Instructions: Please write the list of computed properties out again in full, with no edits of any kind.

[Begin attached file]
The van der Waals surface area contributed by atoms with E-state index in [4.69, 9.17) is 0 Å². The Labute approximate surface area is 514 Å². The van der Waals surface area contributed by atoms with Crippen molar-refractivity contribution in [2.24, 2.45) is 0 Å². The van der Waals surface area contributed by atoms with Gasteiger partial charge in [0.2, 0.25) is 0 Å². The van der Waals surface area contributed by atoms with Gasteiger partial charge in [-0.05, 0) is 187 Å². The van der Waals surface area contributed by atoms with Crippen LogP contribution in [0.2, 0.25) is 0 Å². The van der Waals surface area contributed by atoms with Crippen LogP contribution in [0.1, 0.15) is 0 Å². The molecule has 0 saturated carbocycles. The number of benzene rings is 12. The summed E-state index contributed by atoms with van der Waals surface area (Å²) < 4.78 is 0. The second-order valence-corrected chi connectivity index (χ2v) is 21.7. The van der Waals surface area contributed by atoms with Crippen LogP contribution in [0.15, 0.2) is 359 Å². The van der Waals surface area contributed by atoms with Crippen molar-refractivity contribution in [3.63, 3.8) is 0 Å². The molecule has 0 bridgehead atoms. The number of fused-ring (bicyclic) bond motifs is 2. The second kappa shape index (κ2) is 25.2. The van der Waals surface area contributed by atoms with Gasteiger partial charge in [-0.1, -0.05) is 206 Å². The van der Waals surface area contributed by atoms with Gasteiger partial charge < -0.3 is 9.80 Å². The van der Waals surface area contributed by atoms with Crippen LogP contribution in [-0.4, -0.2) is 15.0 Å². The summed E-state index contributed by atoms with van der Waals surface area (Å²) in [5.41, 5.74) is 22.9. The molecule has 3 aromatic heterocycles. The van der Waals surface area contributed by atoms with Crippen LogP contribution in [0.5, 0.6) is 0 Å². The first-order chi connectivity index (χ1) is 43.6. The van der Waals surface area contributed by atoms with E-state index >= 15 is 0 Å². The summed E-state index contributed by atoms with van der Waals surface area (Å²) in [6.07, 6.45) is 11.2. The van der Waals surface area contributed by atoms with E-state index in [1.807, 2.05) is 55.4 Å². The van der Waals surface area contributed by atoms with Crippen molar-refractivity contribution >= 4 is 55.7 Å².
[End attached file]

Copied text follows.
The van der Waals surface area contributed by atoms with E-state index in [4.69, 9.17) is 0 Å². The Labute approximate surface area is 514 Å². The van der Waals surface area contributed by atoms with Crippen molar-refractivity contribution in [2.24, 2.45) is 0 Å². The van der Waals surface area contributed by atoms with Gasteiger partial charge in [0.2, 0.25) is 0 Å². The van der Waals surface area contributed by atoms with Gasteiger partial charge in [-0.05, 0) is 187 Å². The van der Waals surface area contributed by atoms with Crippen LogP contribution in [0.2, 0.25) is 0 Å². The van der Waals surface area contributed by atoms with Crippen LogP contribution in [0.1, 0.15) is 0 Å². The molecule has 0 saturated carbocycles. The number of benzene rings is 12. The summed E-state index contributed by atoms with van der Waals surface area (Å²) < 4.78 is 0. The second-order valence-corrected chi connectivity index (χ2v) is 21.7. The van der Waals surface area contributed by atoms with Crippen LogP contribution in [0.15, 0.2) is 359 Å². The van der Waals surface area contributed by atoms with Crippen molar-refractivity contribution in [3.63, 3.8) is 0 Å². The molecule has 0 bridgehead atoms. The number of fused-ring (bicyclic) bond motifs is 2. The second kappa shape index (κ2) is 25.2. The van der Waals surface area contributed by atoms with Gasteiger partial charge in [-0.1, -0.05) is 206 Å². The van der Waals surface area contributed by atoms with Gasteiger partial charge < -0.3 is 9.80 Å². The van der Waals surface area contributed by atoms with Crippen LogP contribution in [-0.4, -0.2) is 15.0 Å². The summed E-state index contributed by atoms with van der Waals surface area (Å²) in [5.41, 5.74) is 22.9. The molecule has 3 aromatic heterocycles. The van der Waals surface area contributed by atoms with Crippen LogP contribution in [0.5, 0.6) is 0 Å². The first-order chi connectivity index (χ1) is 43.6. The van der Waals surface area contributed by atoms with E-state index >= 15 is 0 Å². The summed E-state index contributed by atoms with van der Waals surface area (Å²) in [6.07, 6.45) is 11.2. The van der Waals surface area contributed by atoms with E-state index in [1.807, 2.05) is 55.4 Å². The van der Waals surface area contributed by atoms with Crippen molar-refractivity contribution >= 4 is 55.7 Å².